A structured approach has been followed to assess the effect of different design parameters on lift, thrust, and drag of an ornithopter, as well as the individual contribution of the component of motion. These results lend support to the utilization of the generic modelling adopted in the synthesis of a flight model, although more refined approach should be developed. Various physical elements could be considered in developing ornithopter kinematic and aerodynamic model. More refined aerodynamic computational methods, such as CFD or lifting surface methods can be utilized for refined modeling. In retrospect, a generic physical and computational model based on simple kinematics and basic aerodynamics of a flapping-wing ornithopter has been demonstrated to be capable of revealing its basic characteristics and can be utilized for further development of a flapping-wing MAV. Application of the present kinematic, aerodynamic and computational approaches shed some light on some of the salient aerodynamic performance of the quad-wing ornithopter.

The authors would like to thank Universiti Putra Malaysia (UPM) for granting Research University Grant Scheme (RUGS) Project Code: 9378200, under which the present research is carried out.

Djojodihardjo, H., Ramli, A.S.S., Wiriadidjaja,^{ }S. and Rafie, A.S.M. (2016) Kinematic and Aerodynamic Modelling of Bi- and Quad-Wing Flapping Wing Micro-Air-Vehicle. Advances in Aerospace Science and Technology, 1, 83-101. http://dx.doi.org/10.4236/aast.2016.13008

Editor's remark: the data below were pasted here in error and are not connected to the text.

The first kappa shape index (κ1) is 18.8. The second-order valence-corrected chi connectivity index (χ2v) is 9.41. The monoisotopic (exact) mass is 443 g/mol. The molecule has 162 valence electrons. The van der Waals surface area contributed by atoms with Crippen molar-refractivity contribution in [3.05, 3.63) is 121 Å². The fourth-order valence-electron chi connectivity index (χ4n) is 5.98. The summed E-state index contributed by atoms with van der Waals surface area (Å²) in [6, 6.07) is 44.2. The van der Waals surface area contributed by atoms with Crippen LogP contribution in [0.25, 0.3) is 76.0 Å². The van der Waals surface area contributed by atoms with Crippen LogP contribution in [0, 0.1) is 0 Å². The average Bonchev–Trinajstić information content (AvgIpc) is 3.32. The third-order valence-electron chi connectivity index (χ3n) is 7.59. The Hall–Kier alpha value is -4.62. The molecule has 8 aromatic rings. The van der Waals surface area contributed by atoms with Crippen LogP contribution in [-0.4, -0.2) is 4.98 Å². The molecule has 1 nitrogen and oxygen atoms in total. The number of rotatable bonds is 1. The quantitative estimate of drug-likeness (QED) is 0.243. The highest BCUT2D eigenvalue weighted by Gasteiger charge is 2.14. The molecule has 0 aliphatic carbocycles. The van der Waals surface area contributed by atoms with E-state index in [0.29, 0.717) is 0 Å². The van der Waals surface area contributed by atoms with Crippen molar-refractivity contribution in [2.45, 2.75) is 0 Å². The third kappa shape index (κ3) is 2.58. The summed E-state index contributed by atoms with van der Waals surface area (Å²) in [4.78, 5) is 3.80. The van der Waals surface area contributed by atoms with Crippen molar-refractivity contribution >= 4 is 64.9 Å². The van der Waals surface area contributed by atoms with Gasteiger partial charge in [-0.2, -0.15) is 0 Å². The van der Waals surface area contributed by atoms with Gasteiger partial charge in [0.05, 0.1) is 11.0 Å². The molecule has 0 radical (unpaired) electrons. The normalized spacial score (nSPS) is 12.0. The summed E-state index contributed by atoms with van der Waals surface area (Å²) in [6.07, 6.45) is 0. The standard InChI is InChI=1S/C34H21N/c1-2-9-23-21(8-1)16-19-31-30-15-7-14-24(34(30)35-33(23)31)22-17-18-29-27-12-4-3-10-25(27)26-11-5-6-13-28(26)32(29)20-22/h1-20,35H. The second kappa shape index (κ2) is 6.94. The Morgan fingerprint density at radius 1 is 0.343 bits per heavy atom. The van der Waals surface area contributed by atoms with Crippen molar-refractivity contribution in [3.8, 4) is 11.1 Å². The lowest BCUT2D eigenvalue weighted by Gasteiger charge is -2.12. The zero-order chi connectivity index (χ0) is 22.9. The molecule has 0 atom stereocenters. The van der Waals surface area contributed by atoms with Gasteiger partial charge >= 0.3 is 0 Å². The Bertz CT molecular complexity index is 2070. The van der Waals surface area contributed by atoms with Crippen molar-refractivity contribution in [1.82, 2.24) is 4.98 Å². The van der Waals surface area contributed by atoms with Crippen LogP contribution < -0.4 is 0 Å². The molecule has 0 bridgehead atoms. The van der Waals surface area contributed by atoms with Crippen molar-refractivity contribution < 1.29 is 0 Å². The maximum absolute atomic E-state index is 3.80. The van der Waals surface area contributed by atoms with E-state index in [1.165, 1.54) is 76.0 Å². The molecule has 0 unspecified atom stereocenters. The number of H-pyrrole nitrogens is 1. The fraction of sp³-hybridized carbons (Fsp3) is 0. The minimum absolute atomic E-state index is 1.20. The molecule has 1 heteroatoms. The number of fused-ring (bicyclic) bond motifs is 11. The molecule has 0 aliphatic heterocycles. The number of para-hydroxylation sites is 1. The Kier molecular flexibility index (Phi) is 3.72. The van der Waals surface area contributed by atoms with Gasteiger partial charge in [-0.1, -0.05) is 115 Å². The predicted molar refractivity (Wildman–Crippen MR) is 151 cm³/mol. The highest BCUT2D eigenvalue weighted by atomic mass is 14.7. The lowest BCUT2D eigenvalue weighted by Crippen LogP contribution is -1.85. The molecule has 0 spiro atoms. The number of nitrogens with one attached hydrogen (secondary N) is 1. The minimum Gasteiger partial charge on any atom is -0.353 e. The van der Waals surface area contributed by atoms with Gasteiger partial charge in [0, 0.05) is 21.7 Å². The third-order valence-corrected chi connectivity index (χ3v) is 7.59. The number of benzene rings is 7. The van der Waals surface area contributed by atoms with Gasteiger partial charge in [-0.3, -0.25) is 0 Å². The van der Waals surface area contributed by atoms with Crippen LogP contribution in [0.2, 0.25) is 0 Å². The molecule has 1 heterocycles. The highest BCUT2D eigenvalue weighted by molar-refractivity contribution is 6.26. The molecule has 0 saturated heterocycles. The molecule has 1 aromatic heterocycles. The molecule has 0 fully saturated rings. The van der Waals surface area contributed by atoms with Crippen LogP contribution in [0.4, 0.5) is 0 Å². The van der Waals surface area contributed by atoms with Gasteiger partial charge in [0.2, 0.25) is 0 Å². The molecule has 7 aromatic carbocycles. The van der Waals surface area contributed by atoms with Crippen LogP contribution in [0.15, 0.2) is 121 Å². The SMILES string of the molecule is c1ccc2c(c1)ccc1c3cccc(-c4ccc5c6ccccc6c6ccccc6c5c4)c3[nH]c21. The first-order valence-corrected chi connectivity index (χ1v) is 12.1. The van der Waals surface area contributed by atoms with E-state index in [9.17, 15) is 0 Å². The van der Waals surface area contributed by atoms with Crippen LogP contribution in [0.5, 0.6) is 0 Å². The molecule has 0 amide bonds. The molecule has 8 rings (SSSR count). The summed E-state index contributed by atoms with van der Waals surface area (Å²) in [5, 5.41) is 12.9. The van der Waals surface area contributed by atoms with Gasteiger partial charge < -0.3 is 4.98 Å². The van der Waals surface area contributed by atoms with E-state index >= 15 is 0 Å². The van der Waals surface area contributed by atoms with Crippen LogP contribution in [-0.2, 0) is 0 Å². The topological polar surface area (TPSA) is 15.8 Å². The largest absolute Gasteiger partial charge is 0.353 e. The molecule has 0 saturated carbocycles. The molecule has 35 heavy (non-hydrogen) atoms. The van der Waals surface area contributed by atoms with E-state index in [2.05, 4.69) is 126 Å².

AR = aspect ratio

B = semi-wingspan

c = chord

C_{L} = Lift Coefficient

C_{D} = Drag Coefficient

C_{Di} = induced Drag Coefficient

C(k) = Theodorsen function

C(k)_{jones} = modified Theodorsen function

C_{df} = drag coefficient due to skin friction

dD_{camber} = sectional force due to camber

dD_{f} = sectional friction drag

dF_{x} = sectional chordwise force

F_{x} = x (horizontal) component of the resultant pressure force acting on the vehicle

F_{z} = z (vertical) component of the resultant pressure force acting on the vehicle

f, g = generic functions

h = height

i = time index during navigation

j = waypoint index

dL = sectional lift

dy = width of sectional strip under consideration

dN = sectional total normal force

dN_{c} = sectional circulatory normal force

dN_{nc} = sectional apparent mass effect

dt = time step

dT = sectional thrust

dT_{s} = leading edge suction force

F(k) = Theodorsen function real component

G(k) = Theodorsen function imaginary component

k = reduced frequency

L = total lift

L_{fore} = lift force of fore-wing

t = time

T = total thrust

U = flight velocity

V = relative velocity at quarter chord point

V_{x} = flow speed tangential to section

V_{rel} = relative velocity

V_{i} = induced velocity

w_{0} = downwash velocity at ¾-chord point

Г = circulation

ρ = air density

β = flapping angle

β_{0} = maximum flapping angle

θ = pitching angle

θ_{0} = maximum pitch angle

θ_{hindwing} = effective pitching angle of hind-wing

f = lag angle between pitching and flapping angle

δ = incidence angle

α = relative angle of attack

α’ = flow’s relative angle of attack at three-quarter chord point (DeLaurier)

α_{0} = zero-lift angle

α_{Theodorsen} = phase angle of Theodorsen function

η_{s} = efficiency coefficient

ω = flapping frequency